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Hydro Power – How We Harness The Power Of Water

Using the water’s power is an age-old phenomenon. Over the years it has been employed for irrigation and working a variety of machines, including water-wheels. But today, it is used more importantly as a alternative energy source.

Nowadays hydro-power is generated in 3 different ways: hydroelectric power, tidal power, and wave power.

Hydroelectric dams:

This form of hydro power accounts for over 90% of all renewable energy generated. Power is generated in large dams, where water is forced through large turbines.

What makes hydro-electric dams so popular is that they have two very important roles – to store and distribute water to various cities, and generate thousands of megawatts of electricity at the same time.

The disadvantage is the devastating effect dams can have on plants, animals and even humans. When dams are built they flood large tracts of land that were once occupied by various species and communities of people. Furthermore, the water-borne animals, such as fish can also be affected. An example would be salmon that are blocked from swimming upstream to spawn by the newly erected dam.

Tidal Energy:

The second most popular type of hydro power, tidal energy is produced by currents caused from the natural ebb and flow of the tide.

France and Russia have successfully used tidal power since 1966. One system is used in large bays and estuaries where water from the high tide is dammed up and diverted through turbines at low tide.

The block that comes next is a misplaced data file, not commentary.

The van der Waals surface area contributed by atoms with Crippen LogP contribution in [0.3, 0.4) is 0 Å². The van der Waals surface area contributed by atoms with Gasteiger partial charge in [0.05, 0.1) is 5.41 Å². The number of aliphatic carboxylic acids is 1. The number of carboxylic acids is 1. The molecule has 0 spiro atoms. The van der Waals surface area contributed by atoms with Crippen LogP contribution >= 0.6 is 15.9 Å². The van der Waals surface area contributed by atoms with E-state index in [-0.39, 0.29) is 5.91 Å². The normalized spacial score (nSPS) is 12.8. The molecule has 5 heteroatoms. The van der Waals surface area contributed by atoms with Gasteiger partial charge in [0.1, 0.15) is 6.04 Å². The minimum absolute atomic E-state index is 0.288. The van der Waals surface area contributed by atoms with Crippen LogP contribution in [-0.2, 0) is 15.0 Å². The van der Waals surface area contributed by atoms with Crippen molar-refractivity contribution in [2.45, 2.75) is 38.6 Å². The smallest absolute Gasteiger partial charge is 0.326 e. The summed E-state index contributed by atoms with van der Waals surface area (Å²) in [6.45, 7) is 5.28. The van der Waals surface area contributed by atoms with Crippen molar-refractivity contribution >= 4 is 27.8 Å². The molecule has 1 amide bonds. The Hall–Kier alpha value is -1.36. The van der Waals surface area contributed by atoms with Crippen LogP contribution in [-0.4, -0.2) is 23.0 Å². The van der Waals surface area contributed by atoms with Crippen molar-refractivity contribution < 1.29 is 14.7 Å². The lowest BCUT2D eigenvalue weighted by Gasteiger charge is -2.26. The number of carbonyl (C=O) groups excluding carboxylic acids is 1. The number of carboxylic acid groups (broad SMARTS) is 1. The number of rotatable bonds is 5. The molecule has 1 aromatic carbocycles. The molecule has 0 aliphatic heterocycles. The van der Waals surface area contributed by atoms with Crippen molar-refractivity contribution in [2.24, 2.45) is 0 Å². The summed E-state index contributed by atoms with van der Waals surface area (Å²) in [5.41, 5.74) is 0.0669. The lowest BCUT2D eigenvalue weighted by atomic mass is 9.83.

The only drawback with using such a system is that it only operates as the tide turns, which is every 6 hours.

The latest tidal power system operates where large windmill-type turbines are placed in shallow water, and spin slowly as the tide comes in and goes out.

Since this system is an underwater version of a wind turbine, the technology is up to date and refined. Also, water has a high density than air, so the turbines can spin in the lightest of currents.

The disadvantage with this tidal power system is that it can only operate in shallow area. This is usually where other economic activities, such as oyster farming, take place, and also where marine life thrives.

Wave Power:

Harnessing the power of the waves is the newest type of hydro-power. The system works where surface waves, are used to displace air, which is then compressed and release through turbines, that then spins to make electricity. Two type currently exist – the first is built along the shore-line, where waves constantly break, and the second is built on floating devices in the deep oceans.

The good thing about using the ocean’s waves is that they have the equivalent kinetic energy of 2 million kilowatts of electricity.

But, like any renewable energy system, there are environmental implications. These systems can damage the various corals and other ocean species along our coastlines. And the hydraulic fluid used could cause major water pollution if it ever leaked out into the sea.

Closing thought:

Man has developed innovative techniques to harness the power of water to produce electricity. But, like most renewable energy solutions there will always be social and environmental impacts.

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